The Dos and Don’ts of Yearbook Creation and Publication

Untitled designAs you begin your summer and reflect on the school year that was, there are likely several things about your yearbook that you’ve identified as things you want to remember to replicate next year or to never do again. We’ve been doing some reflection of our own and have a few dos and don’ts for you to consider when you begin preparations for next school year.

  • DO – Make your yearbook as unique as possible. It’s a record of the year of your school community and should be as distinct as your school’s personality. No one has ever looked back on a yearbook and wished they had made it more like the one in a neighboring school.
  • DON’T – Try to just make subtle tweaks to your work and design for next year’s publication. Each edition should be as special and distinct as the year it represents. Every yearbook staff will have different ideas each year, and those should be considered to make your yearbook as fresh as possible.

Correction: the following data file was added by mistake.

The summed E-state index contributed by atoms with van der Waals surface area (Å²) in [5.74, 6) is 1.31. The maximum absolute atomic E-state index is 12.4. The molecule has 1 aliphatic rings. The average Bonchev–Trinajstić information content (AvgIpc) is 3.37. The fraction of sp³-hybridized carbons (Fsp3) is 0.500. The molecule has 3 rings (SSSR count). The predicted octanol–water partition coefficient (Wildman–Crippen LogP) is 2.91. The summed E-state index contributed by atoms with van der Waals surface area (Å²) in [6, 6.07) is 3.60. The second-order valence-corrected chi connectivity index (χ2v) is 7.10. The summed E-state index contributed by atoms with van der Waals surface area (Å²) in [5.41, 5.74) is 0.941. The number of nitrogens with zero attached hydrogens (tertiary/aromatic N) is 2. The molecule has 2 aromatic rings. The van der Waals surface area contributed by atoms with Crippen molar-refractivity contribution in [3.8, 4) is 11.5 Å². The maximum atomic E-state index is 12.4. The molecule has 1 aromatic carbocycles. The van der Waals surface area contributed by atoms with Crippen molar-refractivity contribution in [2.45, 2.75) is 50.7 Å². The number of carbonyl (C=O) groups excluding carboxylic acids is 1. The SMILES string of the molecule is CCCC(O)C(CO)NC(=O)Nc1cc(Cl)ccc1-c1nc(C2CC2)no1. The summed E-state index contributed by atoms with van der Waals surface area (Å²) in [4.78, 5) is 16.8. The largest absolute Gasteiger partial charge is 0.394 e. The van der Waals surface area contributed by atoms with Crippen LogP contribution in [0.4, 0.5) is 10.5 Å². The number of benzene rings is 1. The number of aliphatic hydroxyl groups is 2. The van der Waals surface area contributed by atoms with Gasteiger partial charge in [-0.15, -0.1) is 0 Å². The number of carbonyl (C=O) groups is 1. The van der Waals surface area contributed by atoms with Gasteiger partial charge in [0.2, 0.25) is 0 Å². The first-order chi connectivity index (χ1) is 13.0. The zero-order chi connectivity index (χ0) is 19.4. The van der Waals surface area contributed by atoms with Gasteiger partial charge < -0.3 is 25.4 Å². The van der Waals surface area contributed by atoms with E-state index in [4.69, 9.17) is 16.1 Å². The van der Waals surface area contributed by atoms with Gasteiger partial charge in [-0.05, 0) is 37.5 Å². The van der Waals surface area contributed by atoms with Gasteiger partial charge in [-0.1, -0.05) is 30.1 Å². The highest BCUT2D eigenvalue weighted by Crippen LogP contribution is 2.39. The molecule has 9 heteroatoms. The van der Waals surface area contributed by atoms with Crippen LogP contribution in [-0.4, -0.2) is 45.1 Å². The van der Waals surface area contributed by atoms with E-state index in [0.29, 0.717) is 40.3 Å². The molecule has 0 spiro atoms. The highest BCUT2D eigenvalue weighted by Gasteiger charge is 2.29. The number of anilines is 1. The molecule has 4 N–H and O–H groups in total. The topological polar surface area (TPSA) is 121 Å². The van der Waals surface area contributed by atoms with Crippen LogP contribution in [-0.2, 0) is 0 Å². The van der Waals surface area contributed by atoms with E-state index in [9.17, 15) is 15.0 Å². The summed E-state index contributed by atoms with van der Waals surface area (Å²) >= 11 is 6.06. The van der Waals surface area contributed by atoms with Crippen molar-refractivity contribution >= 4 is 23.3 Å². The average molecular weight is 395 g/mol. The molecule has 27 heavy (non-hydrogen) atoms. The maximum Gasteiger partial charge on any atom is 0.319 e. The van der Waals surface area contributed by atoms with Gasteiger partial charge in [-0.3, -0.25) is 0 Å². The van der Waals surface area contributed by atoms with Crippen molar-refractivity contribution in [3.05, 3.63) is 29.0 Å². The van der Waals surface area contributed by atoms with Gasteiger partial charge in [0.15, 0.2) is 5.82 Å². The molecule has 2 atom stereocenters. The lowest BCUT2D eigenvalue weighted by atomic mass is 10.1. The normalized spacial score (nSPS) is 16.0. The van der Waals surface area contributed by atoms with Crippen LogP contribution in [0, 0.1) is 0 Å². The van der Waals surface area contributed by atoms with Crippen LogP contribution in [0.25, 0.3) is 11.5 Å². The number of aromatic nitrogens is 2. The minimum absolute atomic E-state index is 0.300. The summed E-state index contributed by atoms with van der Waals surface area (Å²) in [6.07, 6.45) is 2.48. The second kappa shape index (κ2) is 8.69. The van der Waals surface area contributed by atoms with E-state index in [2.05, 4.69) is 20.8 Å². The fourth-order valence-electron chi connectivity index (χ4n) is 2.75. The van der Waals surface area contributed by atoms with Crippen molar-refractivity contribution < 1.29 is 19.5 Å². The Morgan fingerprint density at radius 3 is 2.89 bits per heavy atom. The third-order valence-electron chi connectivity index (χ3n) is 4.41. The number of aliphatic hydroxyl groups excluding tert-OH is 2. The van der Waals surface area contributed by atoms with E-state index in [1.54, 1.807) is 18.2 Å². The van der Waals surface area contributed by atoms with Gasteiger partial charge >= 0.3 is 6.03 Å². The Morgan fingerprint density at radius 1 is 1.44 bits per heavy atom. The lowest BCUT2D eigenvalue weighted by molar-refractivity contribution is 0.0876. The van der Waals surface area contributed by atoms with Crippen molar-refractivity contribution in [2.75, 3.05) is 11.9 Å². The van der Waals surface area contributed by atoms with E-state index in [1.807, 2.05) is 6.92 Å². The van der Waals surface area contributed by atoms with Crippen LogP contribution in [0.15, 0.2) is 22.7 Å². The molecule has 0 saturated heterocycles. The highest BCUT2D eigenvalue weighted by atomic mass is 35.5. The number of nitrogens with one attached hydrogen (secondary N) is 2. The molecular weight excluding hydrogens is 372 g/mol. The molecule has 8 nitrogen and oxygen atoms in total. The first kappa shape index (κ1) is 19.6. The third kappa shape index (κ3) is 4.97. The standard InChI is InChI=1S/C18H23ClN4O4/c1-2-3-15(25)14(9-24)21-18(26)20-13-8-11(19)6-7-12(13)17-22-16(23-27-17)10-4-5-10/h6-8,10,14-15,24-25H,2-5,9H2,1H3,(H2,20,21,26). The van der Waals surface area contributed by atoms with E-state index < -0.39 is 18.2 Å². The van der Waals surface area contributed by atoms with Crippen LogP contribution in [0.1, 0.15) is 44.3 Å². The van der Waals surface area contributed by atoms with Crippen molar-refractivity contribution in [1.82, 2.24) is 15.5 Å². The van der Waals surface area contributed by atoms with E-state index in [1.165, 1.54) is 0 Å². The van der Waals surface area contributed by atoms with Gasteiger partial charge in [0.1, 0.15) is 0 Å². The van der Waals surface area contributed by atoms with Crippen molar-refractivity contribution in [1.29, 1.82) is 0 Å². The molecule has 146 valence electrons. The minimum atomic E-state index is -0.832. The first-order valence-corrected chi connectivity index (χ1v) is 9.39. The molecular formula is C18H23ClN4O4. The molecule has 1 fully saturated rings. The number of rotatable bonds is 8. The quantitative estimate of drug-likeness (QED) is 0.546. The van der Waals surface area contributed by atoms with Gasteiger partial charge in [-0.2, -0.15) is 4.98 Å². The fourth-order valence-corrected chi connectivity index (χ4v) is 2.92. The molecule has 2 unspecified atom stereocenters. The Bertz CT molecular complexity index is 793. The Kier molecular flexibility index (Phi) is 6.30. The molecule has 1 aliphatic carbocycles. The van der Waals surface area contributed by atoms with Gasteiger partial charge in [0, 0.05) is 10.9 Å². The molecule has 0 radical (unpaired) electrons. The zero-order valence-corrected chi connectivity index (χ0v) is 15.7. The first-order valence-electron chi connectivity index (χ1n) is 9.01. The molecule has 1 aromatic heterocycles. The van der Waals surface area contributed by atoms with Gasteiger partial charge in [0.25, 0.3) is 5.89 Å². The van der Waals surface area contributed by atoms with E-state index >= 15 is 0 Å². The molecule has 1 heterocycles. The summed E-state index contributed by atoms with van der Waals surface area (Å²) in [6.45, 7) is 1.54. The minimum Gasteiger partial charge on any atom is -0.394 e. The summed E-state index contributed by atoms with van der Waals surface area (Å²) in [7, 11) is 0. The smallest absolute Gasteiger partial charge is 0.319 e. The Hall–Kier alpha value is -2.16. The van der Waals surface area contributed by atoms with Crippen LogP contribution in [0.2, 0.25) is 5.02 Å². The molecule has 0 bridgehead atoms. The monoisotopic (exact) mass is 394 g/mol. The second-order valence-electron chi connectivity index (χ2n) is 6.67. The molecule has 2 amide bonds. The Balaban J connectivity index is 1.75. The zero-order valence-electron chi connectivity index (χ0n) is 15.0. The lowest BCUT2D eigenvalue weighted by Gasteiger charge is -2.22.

• DO – Seek inspiration from sources that may not seem obvious. If you’re at an MLB game this season, grab a program. It’s not the first place you might think to seek inspiration, but it will have all sorts of ideas on areas of your school you can spotlight and interesting ways to present information in an entertaining way.
  • DON’T – Exclude suggestions from unlikely sources. Everyone has a unique perspective on your publication. Kids in the AP Economics class will have a different perspective than those in the art room. You never know who might make the suggestion that puts the finishing touch on your publication, so be open to all ideas.

There’s always room for improvement in your yearbook, and you never know where inspiration may strike. A cloud in the sky may be the perfect clip art design. Seriously! It’s happened to us before. What are some of your dos and don’ts?


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